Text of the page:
Although entirely synthetic in tone, the percussion in the new single “Strangers” from RM47 is undeniably one of the lustier components of the track’s bottom-end, and precisely the kind of contrasting element the lead vocal needs to sound profoundly melodic. There’s a lot of juxtaposition to behold in “Strangers;” from the alternative pop groove to the suggested R&B harmonies that never quite find their full-bodied state, we’re constantly navigating a sonic minefield in this single seemingly constructed to confuse and perplex those who prefer streamlined varieties of music. Conventionality isn’t a part of this act’s equation, and their daringness is one of the main reasons I like this song as much as I do.
RM47 doesn’t mind getting after a mathy beat, but without the fragility of this lead vocal, I don’t know that the rhythm here would be quite as sexy as it is. There’s so much to the unfeeling coldness of the backdrop, and yet when this singer starts to purr it’s as though there’s a war on for our focus, with the only true victor being a slightly overwhelmed listener. Is all of the interplay between the percussion and this crooner necessary? Of course not, but the friction it does yield is exciting.
I love the grainy, implied DIY nature of the music video for “Strangers,” and while it touches on some of the more rebellious elements of indie visualizers, it never strays away from the mainstream-quality look a video of this style needs to win favor with fans outside of the insular underground. There’s no debating whether or not RM47 is aiming higher than a lot of their peers, but rather than selling out the aesthetics of their artistry with a familiar hook, they’re simply fine-tuning the cosmetic aspects of this release to make their edgy sound accessible for all.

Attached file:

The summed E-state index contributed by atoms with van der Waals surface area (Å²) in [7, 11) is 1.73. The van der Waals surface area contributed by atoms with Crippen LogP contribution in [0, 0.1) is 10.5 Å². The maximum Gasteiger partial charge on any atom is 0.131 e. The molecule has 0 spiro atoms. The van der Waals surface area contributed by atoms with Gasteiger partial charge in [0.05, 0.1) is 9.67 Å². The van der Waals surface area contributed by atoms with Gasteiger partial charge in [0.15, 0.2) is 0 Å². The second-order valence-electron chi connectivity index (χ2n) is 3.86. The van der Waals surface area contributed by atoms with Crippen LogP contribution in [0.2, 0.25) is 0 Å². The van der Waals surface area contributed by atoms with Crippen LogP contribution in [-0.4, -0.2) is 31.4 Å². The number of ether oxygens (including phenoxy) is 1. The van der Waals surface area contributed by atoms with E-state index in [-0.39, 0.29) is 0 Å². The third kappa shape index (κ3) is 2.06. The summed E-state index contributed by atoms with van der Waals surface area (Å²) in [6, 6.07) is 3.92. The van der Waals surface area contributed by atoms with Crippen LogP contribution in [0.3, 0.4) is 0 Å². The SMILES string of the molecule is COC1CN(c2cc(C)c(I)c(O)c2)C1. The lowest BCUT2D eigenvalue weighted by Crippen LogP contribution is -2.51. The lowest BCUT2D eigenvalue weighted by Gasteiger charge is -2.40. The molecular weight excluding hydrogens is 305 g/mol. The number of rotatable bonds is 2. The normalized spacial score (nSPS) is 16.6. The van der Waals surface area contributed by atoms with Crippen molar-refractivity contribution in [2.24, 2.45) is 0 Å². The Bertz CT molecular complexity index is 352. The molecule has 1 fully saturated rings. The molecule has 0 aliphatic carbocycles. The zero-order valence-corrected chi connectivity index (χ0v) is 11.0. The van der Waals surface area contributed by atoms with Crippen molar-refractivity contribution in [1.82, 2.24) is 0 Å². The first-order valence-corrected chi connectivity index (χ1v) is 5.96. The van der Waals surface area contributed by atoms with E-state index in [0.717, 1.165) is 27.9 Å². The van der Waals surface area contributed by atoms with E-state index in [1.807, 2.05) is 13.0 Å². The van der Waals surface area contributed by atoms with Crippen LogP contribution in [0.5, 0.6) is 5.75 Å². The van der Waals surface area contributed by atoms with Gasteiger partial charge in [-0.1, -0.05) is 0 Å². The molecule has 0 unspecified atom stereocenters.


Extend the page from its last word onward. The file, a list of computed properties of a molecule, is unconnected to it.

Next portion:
This harmony is far and away the most erotic element of the track, and although it’s just beyond our reach in the mix I think that it has to be for us to really understand the yearning within this narrative. The song we’re listening to in “Strangers” has less to do with getting satisfaction as it does the pursuit of it, and you don’t have to read between the lines of these lyrics too much to gather that from the statements made in both the imagery of the video as well as the rhythm of the music on its own.
I had not been listening to RM47 before just recently, but this is the sort of release that is likely to get them onto the radars of numerous critics and influential music fans across the international spectrum – not necessarily because of its flash, but because of a substance in its creation that has been missing from a previously exciting alternative R&B circuit. This is one of the more radio-friendly songs of its kind to come to my attention this June, and I would like to hear a few more like it under the RM47 banner soon.
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